CHICAGO — A key feature of a proposed settlement of a head-injury lawsuit against the NCAA is the creation of a $70 million fund to pay for medical evaluations of current and former college players in several sports. The provision raises some sticky medical questions. Here are some of them:
What will the evaluations be looking for?
Players who believe they have suffered sports-related concussions will be checked for conditions, including post-concussion syndrome and a devastating incurable brain disease called chronic traumatic encephalopathy, or CTE, that has been diagnosed in several former NFL players who committed suicide. Both conditions can involve headaches, memory and behavior problems, but CTE is more severe and most feared by athletes. Most experts agree CTE can't be diagnosed until after death, and there is no specific treatment, though some symptoms can be managed with medicine or psychotherapy. Post-concussion syndrome symptoms also can be managed, but diagnosis can be subjective. Special scans can sometimes pick up signs, but some imaging scans may be normal.
Can doctors determine that specific head blows caused lingering concussion symptoms?
Testing won't answer that question, posing a dilemma for players who may want to file lawsuits seeking to definitely link symptoms with NCAA play.
Don't baseline tests address that issue?
The NCAA doesn't currently require baseline evaluations. The settlement will mandate them at the start of each season for all players. That will give doctors comparison information, but won't affect former players.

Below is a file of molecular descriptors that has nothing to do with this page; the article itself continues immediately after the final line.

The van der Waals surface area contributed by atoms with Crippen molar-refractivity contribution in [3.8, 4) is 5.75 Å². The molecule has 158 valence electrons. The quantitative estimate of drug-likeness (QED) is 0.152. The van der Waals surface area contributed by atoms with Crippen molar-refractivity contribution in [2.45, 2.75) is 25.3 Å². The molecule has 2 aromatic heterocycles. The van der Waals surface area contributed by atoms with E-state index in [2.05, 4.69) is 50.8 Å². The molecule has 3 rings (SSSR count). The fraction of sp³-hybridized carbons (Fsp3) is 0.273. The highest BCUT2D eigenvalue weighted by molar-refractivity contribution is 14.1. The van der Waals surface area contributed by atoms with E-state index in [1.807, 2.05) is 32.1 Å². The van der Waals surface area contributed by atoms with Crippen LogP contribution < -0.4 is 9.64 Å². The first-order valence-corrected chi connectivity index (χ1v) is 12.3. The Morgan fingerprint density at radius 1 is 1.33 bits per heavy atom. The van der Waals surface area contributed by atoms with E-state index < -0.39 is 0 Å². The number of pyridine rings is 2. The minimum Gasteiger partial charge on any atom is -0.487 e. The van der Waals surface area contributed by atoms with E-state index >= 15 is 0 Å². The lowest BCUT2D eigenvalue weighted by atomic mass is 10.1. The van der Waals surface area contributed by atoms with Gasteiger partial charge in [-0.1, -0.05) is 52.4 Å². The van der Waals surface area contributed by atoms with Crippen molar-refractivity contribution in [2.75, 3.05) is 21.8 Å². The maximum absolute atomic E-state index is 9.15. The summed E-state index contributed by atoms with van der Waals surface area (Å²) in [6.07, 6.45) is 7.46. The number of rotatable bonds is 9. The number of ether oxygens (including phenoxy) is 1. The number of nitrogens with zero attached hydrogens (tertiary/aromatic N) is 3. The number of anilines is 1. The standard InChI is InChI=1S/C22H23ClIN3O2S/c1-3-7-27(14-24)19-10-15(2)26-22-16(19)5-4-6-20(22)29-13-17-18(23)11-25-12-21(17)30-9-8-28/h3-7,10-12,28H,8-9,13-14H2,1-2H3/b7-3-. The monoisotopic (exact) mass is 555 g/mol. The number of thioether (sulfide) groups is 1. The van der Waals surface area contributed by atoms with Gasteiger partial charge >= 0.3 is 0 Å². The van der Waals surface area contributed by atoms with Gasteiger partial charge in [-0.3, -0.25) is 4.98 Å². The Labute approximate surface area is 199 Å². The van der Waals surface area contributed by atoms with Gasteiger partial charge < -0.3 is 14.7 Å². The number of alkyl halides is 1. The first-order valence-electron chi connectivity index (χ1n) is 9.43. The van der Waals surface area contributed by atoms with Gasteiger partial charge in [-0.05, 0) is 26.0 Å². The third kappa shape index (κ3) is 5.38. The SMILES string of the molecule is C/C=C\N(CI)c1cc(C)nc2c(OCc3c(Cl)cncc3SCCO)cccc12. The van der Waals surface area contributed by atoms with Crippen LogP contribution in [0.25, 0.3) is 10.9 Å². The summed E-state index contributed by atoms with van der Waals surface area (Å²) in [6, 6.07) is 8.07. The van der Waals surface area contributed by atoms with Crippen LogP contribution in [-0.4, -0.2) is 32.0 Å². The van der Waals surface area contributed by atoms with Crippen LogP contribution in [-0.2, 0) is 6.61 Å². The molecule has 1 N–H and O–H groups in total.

Who will do the evaluations?
In the first phase, current and former players will self-report symptoms, including mental troubles and mood and behavior problems. A five-member medical committee will evaluate the self-reported symptoms and determine which players need in-person testing. The settlement recommends that the committee include Dr. Brian Hainline, the NCAA's chief medical officer, and Dr. Robert Cantu, a leading concussion expert and co-director of Boston University's CTE Center. Cantu has served as a consultant to the NFL and to Boston College's football team. The settlement also recommends neuropsychologist Ruben Echemendia, who has worked with the NHL, and a retired federal judge, Wayne R. Andersen, to serve as committee chair.
At least 10 locations will be designated for testing, which may include neurological and psychological exams.